The Indianapolis Star from Indianapolis, Indiana on May 26, 1986 · Page 1
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The Indianapolis Star from Indianapolis, Indiana · Page 1

Indianapolis, Indiana
Issue Date:
Monday, May 26, 1986
Page 1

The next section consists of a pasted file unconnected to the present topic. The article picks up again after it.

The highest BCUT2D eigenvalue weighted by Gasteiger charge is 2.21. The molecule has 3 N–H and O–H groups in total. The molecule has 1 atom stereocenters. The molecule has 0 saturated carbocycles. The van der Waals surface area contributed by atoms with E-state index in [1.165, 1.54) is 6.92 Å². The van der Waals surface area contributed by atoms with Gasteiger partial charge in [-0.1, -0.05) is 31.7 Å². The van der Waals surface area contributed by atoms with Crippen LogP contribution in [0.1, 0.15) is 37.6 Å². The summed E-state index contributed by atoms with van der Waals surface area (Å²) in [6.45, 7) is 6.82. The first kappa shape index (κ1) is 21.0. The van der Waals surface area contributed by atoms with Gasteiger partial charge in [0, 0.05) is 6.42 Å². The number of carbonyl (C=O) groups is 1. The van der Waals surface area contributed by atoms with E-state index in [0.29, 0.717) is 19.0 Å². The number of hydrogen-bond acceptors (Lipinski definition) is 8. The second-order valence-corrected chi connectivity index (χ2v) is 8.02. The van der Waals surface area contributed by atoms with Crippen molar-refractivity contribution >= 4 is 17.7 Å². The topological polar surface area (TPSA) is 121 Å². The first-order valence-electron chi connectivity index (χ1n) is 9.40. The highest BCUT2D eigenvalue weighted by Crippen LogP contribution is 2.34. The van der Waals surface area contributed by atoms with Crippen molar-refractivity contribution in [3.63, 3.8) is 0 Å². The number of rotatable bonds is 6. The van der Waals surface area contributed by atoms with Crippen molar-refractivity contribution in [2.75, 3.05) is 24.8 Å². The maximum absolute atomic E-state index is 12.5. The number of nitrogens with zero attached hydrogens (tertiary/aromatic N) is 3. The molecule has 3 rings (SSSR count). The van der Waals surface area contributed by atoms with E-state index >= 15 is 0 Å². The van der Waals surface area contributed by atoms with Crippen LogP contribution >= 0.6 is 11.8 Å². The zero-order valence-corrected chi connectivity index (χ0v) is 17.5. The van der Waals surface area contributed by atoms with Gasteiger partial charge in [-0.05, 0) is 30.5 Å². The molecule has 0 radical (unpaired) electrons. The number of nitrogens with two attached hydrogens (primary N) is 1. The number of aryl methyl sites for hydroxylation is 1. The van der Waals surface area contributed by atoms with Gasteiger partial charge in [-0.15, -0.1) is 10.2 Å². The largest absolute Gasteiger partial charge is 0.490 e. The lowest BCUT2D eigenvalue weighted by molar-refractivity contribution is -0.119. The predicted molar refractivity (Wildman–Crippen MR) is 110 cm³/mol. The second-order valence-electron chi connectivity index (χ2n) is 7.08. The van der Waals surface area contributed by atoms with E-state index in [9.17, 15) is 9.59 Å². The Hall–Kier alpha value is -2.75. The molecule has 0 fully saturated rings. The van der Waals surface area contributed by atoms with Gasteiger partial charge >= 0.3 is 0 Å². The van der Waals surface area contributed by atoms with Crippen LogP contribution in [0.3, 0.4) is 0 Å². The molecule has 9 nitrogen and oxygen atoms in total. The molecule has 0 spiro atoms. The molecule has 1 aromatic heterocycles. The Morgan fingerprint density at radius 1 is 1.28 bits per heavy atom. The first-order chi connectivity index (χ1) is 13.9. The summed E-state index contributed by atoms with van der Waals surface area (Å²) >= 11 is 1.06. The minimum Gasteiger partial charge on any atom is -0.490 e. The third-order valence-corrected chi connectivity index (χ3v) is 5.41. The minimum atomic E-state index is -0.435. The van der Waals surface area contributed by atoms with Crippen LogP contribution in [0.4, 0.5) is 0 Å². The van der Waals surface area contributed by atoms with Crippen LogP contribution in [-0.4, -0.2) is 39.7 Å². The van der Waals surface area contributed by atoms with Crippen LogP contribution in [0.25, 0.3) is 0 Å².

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I An Rain likely Cloudy with 80 percent chance for rain. Morning low, 60. High. 70. De The NDIANAPOLIS TAR tails on Page 49. MONDAY, MAY 26, 1986 "Where the Spirit of the Lord is, there is Liberty" II Cor. 3:17 tic tic tic coT25 Cents "tin Persistent rain postpones race Rescheduled for today By ROBIN MILLER STAR ASSISTANT SPORTS EDITOR Sunday, for the first time In 71 years, the Indianapolis 500 was washed out and rescheduled for the next day. The fastest field in the history of auto racing never turned a wheel, as steady rains forced Indianapolis Motor Speedway management and United States Auto Club officials to call things off at 3:35 p.m. Rain checks will be honored today, and the 70th Indy classic Is again set to start at 1 1 a.m. Unfortunately, for the 400.000 or so spectators and ABC's live national television audience, today's forecast is bleak. There's an 80 percent chance for rain. Even though it finally ceased raining Sunday afternoon at approximately 1:30, the track was still a long way from being fit for racing two hours later. "We basically Just ran out of time, and I'm satisfied we did the right thing for a lot of different 'Pif wasn't only messy place By GEORGE STUTEVILLE STAR STAFF WRITER Ah, Race Day the greatest spectacle in raining. Through ankle-deep mud they slogged to get to the 70th running of the Indianapolis 500-Mile Race, and through ankle-deep mud they trudged back to their cars. The only race Sunday was a footrace for 400,000 fans who spent much of the day scrambling for rare dry spots. Most fans after first get . I, m..n i. n ..Jijiiiii in i. n, ill. ill il ill "f".' " I lL. 'I"1: ''JJ'WWWI''!IMI Wli)WyWWW,l. f .IJWIJWJiyi..i.ll..l! jp;.l..;ri Ji.i.M i.ll l I J I. IJ,) imj.iIji.iv.i5iliij W i, :W-; iv-.; . .. Wlp - S : ' W W!; -w I ' Wearing colors of a nation united. Hands Across America participants (from left) Candy Morgan, Louann Pollak and Eva Fazekas use a banner to link a human chain along Franklin Road. Millions join hands to help nation's hungry FROM STAR WIRE SERVICES Millions of people Joined hands and burst into song Sunday in a broken but enthusiastic chain stretching 4,125 miles across the United States. It was the culmination of the Hands Across America drive to raise Index Arts. Leisure 22,23 Bridge 35 Classified Ads 39-43 Comics 19 Crossword 49 Oata Bank 36 Doonesbury ...34 Editorials 20 Finance 36-38 Graham 35 Heloise 18 Horoscope 49 Jumble 49 Dr. Lamb 17 Landers 18 LifeStyle ...17.18 Movies 22 Obituaries 38 Sports 2532 Statistics 49 TV-Radio ...14,15 Weather 49 Phone numbers Circulation 633-9211 Main office 633-1240 Classified Ads 633-1212 Scores after 4:30 p.m. 633-1200 Copyright 1986 The Indianapolis Star That good old Tony Hulman weather that's what we needed, Page 8 Associated Press editor arrested at track, Page 8 Broadcasters on hold for "500" that wasn't, Page 14 More stories in sports section, starting on Page 25 More photographs, Page 50 reasons," said chief steward Tom Binford. "The pits were still soaked and a couple of the turns were still very wet. Optimistically, we were looking at starting the race at 5:45 or 6:15." Of course if the race would have gotten the green flag that late, there would have been no way to go 500 miles. "It's supposed to be a 500-mile race, not a 50-mile race." Binford said. "We start the race at 6 and it gets dark at 7:30. "But too dark for whom? The guy running second wouldn't think it's too dark." ting caught in a traffic jam that stretched from the track to Meridian Street sat for hours in cars watching as a steady drizzle dripped down their windshields and listening as radio announcers talked about the chance of showers and the long lines to the track. Others didn't care or were too impaired to care. So after spending their day racing for dry places, many just ended it racing for a mudless dry place to rest. $50 million for the nation's homeless and hungry. The chain began with a 6-year-old homeless girl named Amy Sherwood in New York's Battery Park, overlooking the Statue of Liberty. It stretched across 16 states and the District of Columbia where it crossed Prayer Lord, we give You thanks for all of Your brave persons who have given their lives in service of our great country. Let us remember them by striving to keep our freedom strong. Amen. Chuckle Cocktail party: Where sandwiches and acquaintances are cut Into small pieces. VOLUME 83, No. 355 CARRIER DELIVERED ll.M PER WK MOTOR DELIVERED $1.25 PER WK Many of the drivers polled seemed to be happy with the decision. "I'm happy we didn't get the race started and have to call It at the halfway point." said Al Un-ser Jr. "I would prefer not to start unless we can go 500 miles because it wouldn't be fair to the competitors or fans." said George Snider. "A shortened race would be a further disadvantage to us. I've got to think going in that I need all the time possible to get through to the front." said Mario Andretti. who starts 31st. "I feel relieved because we need 200 laps to get a good shot at It," said Josele Garza. "I hadn't felt good. I had a sinus headache so maybe I'll feel better tomorrow," said four-time winner A.J. Foyt. At the same time, most of the starting lineup sympathized with the spectators, many of whom See RACE Page 8 Several Westslde motels that were expecting occupancies today were back to their pre-race status of no vacancies at 4 p.m. "The fans planning to spend the night are taking all the extra rooms we had. We're full." said Annette Hill, .a desk clerk at Adam's Mark Hotel. Ik-Standing in the bog that was the infield behind the first turn, a man stirred a yellow some-See PIT Page 9 the north portico of the White House to a star-studded crowd of 10.000 at the gueen Mary's dock in Long Beach. Calif., where the last In line was a homeless family of seven. The chain originally envisioned by the organizers was not unbroken some gaps were for French hostage negotiator visiting Syria Report says Americans may also be released By FAROUK NASSAR ASSOCIATED PRESS Beirut, Lebanon A French hostage negotiator was in Damascus, Syria. Sunday as reports swirled out of Lebanon that some of the 14 French and American hostages held In Lebanon by Moslem extremists soon would be released. But an informed source, who insisted that he remain anony I ill Sifyi m - 1 jtwtN :-lfe:;v;t! V- w w Mil HwM M V H'f rf A IAj - ---- . I V I-1 ' I SSI'', ':,,-'i.?Wiv'i, i --Jfi;, : ' . - j VV 1 ! " ' ,. . .. WWX2'': ' ' "'v.-rfe- ' jr' ! Umbrellas and mud replaced j- i STAff sTAFF PHOTO ROB GOEBEL safety, others opened where there were not enough volunteers to cover the ground. Some appeared the result of confusion, since a few blocks from some gaps the line was two people wide. Two people on the line were See HANDS Page 8 mous said, "I am in a position to assure you that all the gossip about the release of any hostage is without foundation at all." The Beirut newspaper as-Sa-fir said Saturday that eight Frenchmen would be released during the next nine days. The same day, the pro-Libyan Beirut magazine al-Shlraa said three American and three French hostages would be freed soon. The source said, however, fya in .the sun for spectators at i - -i - Hoosier hands 260,000 in state shoiv up for event aimed at 400,000 By LYNN FORD STAR STAFF WRITER Dogged by rain and low turnout in some areas. Hands Across America took place Sunday in Indiana as Hoosiers Joined a nationwide human chain to raise money for the homeless and hungry. Indiana organizers said an es timated 260,000 people showed ' j up for the unprecedented event ijthey had earlier hoped would draw 400,000 Hoosiers. Still, a spirit of unity pre- --j vailed along the 323-mile Indi-' jana route that stretched through 1 ' 1 7 counties from Hammond j in Lake County to Just north of J Lawrenceburfi In Dearborn County. No Incidents or Injuries were reported In Indiana. Huddling under everything from umbrellas to bedsheets. participants ranging from youngsters to senior citizens sang We Are the World. Hands Across America and America the Beautiful. The Indiana portion of the 4.125-mile New York-to-Callfor-nla link was about 60 percent complete when the event began at 2 p.m.. according to J. Bradford Senden. the project's Indiana director. Organizers reported lower that although French hostage negotiator Omran Adham was in the capital of neighboring Syria, he was on a "private business visit this time." In the past six months, Adham made frequent trips to Syria to help free the hostages. When Adham checked Into his Damascus hotel, he found four messages asking him to call President Francois Mitterrand's Elysee Palace, the source said. STAR STAFF PHOTO GREG GRIFFO the Indianapolis Motor Speedway. .,. i State turnout as patchy as the weather, Page 8 Neighbors meet neighbors on "Hands" line, Page 8 Line didn't make it, but people made "Hands" a success, Page 33 More pictures, Page 50 than anticipated turnout in Marion and Hamilton counties, but a virtually complete line wound its way through Lake. Porter, St. Joseph and Marshall counties in northern Indiana. "We're not sure what happened in the Indianapolis area." said Hands Across America spokeswoman Kathryn M. Reith. "Either it was the weather, or people thought they'd rather hook up in rural areas." "Indiana still can be proud." said Senden, who monitored the event via a statewide communications network of more than 300 amateur radio operators. Gaps in the line led some hand-holders to solicit help from passing motorists. "Get out of your car! We need you!" participants yelled at cars along Franklin Road in northeast Indianapolis. Some motorists showed sup-See HOOSIER Page 8 ' "When he did. he was surprised that the Elysee asked him how true were the reports about the imminent release of the hostages. He said he knew nothing of the sort," the source said. As-Safir reported a breakthrough early last week in backstage contacts in Syria, Lebanon and Iran to free the French hostages. The newspaper has not See HOSTAGE Page 16